“My dad was a recycling fanatic –– we had the blue bin before it was cool,” Shatz says with a laugh.
Remaining faithful to his earth-friendly roots, Shatz has made a business of turning trash into treasure, crafting new furniture from salvaged wood. He works exclusively with wood from old-growth cypress and red pines, trees known to resist insect and water damage. After refinement he uses these materials to craft pieces such as tables, buffets, benches, picture frames and framed mirrors. His goal, he says, is “trying to keep as much ‘New Orleans’ out of the landfills as I can.”
His pieces reflect a duality of styles: Scandinavian influences from his childhood combine with Shaker elements, resulting in a design aesthetic that reflects “sturdy construction with contemporary design,” he says.
Amongst many style choices that make his work unique, Shatz uses only wood he himself salvages and refurbishes, ensuring that the materials have proven durability and sentimental value. Traits of individual pieces of wood, such as age and grain direction, give each work of art a unique set of characteristics.
“My design is dictated to me by the wood,” he says, explaining the connection between raw material and finished product.
The refurbishing process is not a quick one, however. It begins after a salvageable piece of wood is found. Once the rough piece is acquired, Shatz removes any nails and re-mills the wood, a process in which a layer at least one-eighth-of-an-inch thick is removed. “Preparing the wood to get the final product is sometimes more difficult than building the furniture,” he says.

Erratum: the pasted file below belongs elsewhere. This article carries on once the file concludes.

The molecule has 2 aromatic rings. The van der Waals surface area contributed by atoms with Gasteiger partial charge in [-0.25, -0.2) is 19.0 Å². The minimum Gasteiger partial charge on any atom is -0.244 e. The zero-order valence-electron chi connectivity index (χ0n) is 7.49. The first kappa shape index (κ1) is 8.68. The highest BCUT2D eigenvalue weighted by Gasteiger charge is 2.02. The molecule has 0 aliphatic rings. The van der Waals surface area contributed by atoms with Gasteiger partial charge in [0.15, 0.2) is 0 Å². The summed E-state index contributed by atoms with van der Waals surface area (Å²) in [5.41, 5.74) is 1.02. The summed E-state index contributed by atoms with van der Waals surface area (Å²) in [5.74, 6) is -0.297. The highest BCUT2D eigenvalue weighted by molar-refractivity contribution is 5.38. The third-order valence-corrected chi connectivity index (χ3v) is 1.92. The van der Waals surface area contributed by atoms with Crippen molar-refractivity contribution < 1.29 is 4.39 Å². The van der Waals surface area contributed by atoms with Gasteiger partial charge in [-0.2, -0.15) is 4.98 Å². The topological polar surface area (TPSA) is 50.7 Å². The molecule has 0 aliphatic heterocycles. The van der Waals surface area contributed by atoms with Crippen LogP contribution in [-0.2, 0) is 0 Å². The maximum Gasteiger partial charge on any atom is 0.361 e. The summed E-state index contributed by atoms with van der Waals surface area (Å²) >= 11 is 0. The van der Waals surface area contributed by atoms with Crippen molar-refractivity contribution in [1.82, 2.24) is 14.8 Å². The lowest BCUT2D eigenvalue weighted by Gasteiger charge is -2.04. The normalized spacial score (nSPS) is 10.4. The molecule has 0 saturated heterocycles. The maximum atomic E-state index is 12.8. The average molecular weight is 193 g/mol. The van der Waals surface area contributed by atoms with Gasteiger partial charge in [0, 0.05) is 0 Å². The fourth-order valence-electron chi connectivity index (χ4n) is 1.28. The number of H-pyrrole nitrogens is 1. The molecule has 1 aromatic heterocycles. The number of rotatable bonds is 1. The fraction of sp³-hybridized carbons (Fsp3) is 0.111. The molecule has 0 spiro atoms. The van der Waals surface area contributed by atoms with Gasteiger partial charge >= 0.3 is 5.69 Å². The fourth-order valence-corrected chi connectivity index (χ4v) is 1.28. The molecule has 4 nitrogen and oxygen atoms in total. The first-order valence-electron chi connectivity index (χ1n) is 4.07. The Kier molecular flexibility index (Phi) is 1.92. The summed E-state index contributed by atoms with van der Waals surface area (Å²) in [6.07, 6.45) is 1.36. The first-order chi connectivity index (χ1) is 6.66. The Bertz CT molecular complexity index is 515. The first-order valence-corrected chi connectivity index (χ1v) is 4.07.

Although it’s an arduous process, Shatz says, “I don’t think I’d have any enthusiasm to design furniture out of processed wood.”
He also prefers working with wood from older trees because young trees, such as those grown on farms, have more widely separated growth rings, unlike trees allowed to grow slowly over long periods of time. More rings mean sturdier wood (the way more pilings create a more stable house).
Regarding his stringent material specifications, Shatz explains succinctly, “Don’t compromise too early, or you’ll end up spending your entire life compromising.”
The durability of his work was proven, Shatz says, after more than 3 feet of Katrina floodwater receded from his home. Although store-bought furniture had decayed beyond repair, the furniture he crafted, including chairs and an end table, survived.
Presently, Shatz estimates he has enough salvaged wood to last 15 years. That translates to roughly 25,000 board feet of old-growth cypress and 25,000 board feet of red, or long- leaf, pine, a species now extinct from over-milling.
Shatz hopes New Orleanians will be amongst his greatest fans as he carries on his dedication to adaptive re-use.
Art buffs can visit Shatz’s new retail space, The Vault Gallery, at 223 Dauphine St. To learn more about his business, design aesthetic or philosophy, visit